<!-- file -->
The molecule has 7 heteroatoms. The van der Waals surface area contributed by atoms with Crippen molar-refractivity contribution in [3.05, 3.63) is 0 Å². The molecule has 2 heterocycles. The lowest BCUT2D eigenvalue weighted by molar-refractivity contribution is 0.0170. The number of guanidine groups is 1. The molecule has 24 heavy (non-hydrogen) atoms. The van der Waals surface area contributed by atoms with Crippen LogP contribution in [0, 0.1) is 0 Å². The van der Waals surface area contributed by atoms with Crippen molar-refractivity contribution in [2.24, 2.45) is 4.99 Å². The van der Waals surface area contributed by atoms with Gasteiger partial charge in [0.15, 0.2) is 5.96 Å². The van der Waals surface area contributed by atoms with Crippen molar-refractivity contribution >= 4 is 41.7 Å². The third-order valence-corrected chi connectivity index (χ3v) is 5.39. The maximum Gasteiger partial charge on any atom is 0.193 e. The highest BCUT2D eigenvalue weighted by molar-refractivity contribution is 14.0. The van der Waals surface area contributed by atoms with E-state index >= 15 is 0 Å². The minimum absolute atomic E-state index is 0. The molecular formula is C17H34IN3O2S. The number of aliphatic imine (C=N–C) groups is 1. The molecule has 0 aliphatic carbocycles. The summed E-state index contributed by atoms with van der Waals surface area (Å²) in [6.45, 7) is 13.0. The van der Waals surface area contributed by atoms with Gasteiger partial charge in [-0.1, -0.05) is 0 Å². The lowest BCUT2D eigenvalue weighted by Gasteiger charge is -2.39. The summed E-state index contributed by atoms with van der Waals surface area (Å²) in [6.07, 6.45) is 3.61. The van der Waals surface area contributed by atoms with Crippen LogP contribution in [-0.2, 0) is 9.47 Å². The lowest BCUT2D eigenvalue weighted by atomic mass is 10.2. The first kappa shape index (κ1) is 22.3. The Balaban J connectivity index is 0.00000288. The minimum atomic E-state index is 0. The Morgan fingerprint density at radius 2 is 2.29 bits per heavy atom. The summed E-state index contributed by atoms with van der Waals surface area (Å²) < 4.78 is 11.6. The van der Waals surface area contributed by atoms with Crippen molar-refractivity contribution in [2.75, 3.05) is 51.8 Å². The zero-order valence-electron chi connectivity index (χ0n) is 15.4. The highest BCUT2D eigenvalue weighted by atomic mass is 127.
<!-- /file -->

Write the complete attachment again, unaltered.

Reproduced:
The molecule has 7 heteroatoms. The van der Waals surface area contributed by atoms with Crippen molar-refractivity contribution in [3.05, 3.63) is 0 Å². The molecule has 2 heterocycles. The lowest BCUT2D eigenvalue weighted by molar-refractivity contribution is 0.0170. The number of guanidine groups is 1. The molecule has 24 heavy (non-hydrogen) atoms. The van der Waals surface area contributed by atoms with Crippen LogP contribution in [0, 0.1) is 0 Å². The van der Waals surface area contributed by atoms with Crippen molar-refractivity contribution in [2.24, 2.45) is 4.99 Å². The van der Waals surface area contributed by atoms with Gasteiger partial charge in [0.15, 0.2) is 5.96 Å². The van der Waals surface area contributed by atoms with Crippen molar-refractivity contribution >= 4 is 41.7 Å². The third-order valence-corrected chi connectivity index (χ3v) is 5.39. The maximum Gasteiger partial charge on any atom is 0.193 e. The highest BCUT2D eigenvalue weighted by molar-refractivity contribution is 14.0. The van der Waals surface area contributed by atoms with E-state index >= 15 is 0 Å². The minimum absolute atomic E-state index is 0. The molecular formula is C17H34IN3O2S. The number of aliphatic imine (C=N–C) groups is 1. The molecule has 0 aliphatic carbocycles. The summed E-state index contributed by atoms with van der Waals surface area (Å²) in [6.45, 7) is 13.0. The van der Waals surface area contributed by atoms with Gasteiger partial charge in [-0.1, -0.05) is 0 Å². The lowest BCUT2D eigenvalue weighted by Gasteiger charge is -2.39. The summed E-state index contributed by atoms with van der Waals surface area (Å²) in [6.07, 6.45) is 3.61. The van der Waals surface area contributed by atoms with Crippen LogP contribution in [-0.2, 0) is 9.47 Å². The lowest BCUT2D eigenvalue weighted by atomic mass is 10.2. The first kappa shape index (κ1) is 22.3. The Balaban J connectivity index is 0.00000288. The minimum atomic E-state index is 0. The Morgan fingerprint density at radius 2 is 2.29 bits per heavy atom. The summed E-state index contributed by atoms with van der Waals surface area (Å²) < 4.78 is 11.6. The van der Waals surface area contributed by atoms with Crippen molar-refractivity contribution in [2.75, 3.05) is 51.8 Å². The zero-order valence-electron chi connectivity index (χ0n) is 15.4. The highest BCUT2D eigenvalue weighted by atomic mass is 127.